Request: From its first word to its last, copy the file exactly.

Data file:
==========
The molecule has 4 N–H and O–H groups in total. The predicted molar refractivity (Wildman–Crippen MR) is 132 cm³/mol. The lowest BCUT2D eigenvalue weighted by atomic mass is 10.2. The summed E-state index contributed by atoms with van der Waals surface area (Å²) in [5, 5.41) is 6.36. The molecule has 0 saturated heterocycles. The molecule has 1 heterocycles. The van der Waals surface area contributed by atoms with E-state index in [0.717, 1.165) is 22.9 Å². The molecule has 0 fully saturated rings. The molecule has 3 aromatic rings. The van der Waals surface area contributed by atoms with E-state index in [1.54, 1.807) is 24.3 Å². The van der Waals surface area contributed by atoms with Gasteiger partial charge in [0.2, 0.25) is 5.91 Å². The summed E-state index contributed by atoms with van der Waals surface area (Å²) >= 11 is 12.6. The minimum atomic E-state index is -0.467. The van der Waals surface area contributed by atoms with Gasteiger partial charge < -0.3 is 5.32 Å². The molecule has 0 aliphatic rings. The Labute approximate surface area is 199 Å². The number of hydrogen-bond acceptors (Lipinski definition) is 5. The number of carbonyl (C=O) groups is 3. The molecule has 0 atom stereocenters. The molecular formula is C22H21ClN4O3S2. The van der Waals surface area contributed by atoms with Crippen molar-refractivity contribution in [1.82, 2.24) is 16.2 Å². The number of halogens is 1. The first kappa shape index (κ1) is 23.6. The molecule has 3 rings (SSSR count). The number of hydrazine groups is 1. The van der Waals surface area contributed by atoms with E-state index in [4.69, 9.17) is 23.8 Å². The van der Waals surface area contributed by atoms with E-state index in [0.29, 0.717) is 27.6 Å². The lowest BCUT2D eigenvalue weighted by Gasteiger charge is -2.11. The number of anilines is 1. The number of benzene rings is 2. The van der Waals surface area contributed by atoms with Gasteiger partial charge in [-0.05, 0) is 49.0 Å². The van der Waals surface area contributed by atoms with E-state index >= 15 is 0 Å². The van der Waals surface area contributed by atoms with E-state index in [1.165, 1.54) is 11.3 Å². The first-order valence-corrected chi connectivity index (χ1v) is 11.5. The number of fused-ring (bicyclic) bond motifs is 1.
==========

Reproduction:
The molecule has 4 N–H and O–H groups in total. The predicted molar refractivity (Wildman–Crippen MR) is 132 cm³/mol. The lowest BCUT2D eigenvalue weighted by atomic mass is 10.2. The summed E-state index contributed by atoms with van der Waals surface area (Å²) in [5, 5.41) is 6.36. The molecule has 0 saturated heterocycles. The molecule has 1 heterocycles. The van der Waals surface area contributed by atoms with E-state index in [0.717, 1.165) is 22.9 Å². The molecule has 0 fully saturated rings. The molecule has 3 aromatic rings. The van der Waals surface area contributed by atoms with E-state index in [1.54, 1.807) is 24.3 Å². The van der Waals surface area contributed by atoms with Gasteiger partial charge in [0.2, 0.25) is 5.91 Å². The summed E-state index contributed by atoms with van der Waals surface area (Å²) >= 11 is 12.6. The minimum atomic E-state index is -0.467. The van der Waals surface area contributed by atoms with Gasteiger partial charge < -0.3 is 5.32 Å². The molecule has 0 aliphatic rings. The Labute approximate surface area is 199 Å². The number of hydrogen-bond acceptors (Lipinski definition) is 5. The number of carbonyl (C=O) groups is 3. The molecule has 0 atom stereocenters. The molecular formula is C22H21ClN4O3S2. The van der Waals surface area contributed by atoms with Crippen molar-refractivity contribution in [1.82, 2.24) is 16.2 Å². The number of halogens is 1. The first kappa shape index (κ1) is 23.6. The molecule has 3 rings (SSSR count). The number of hydrazine groups is 1. The van der Waals surface area contributed by atoms with E-state index in [4.69, 9.17) is 23.8 Å². The van der Waals surface area contributed by atoms with E-state index in [0.29, 0.717) is 27.6 Å². The lowest BCUT2D eigenvalue weighted by Gasteiger charge is -2.11. The number of anilines is 1. The number of benzene rings is 2. The van der Waals surface area contributed by atoms with Gasteiger partial charge in [-0.05, 0) is 49.0 Å². The van der Waals surface area contributed by atoms with E-state index >= 15 is 0 Å². The van der Waals surface area contributed by atoms with E-state index in [1.165, 1.54) is 11.3 Å². The first-order valence-corrected chi connectivity index (χ1v) is 11.5. The number of fused-ring (bicyclic) bond motifs is 1.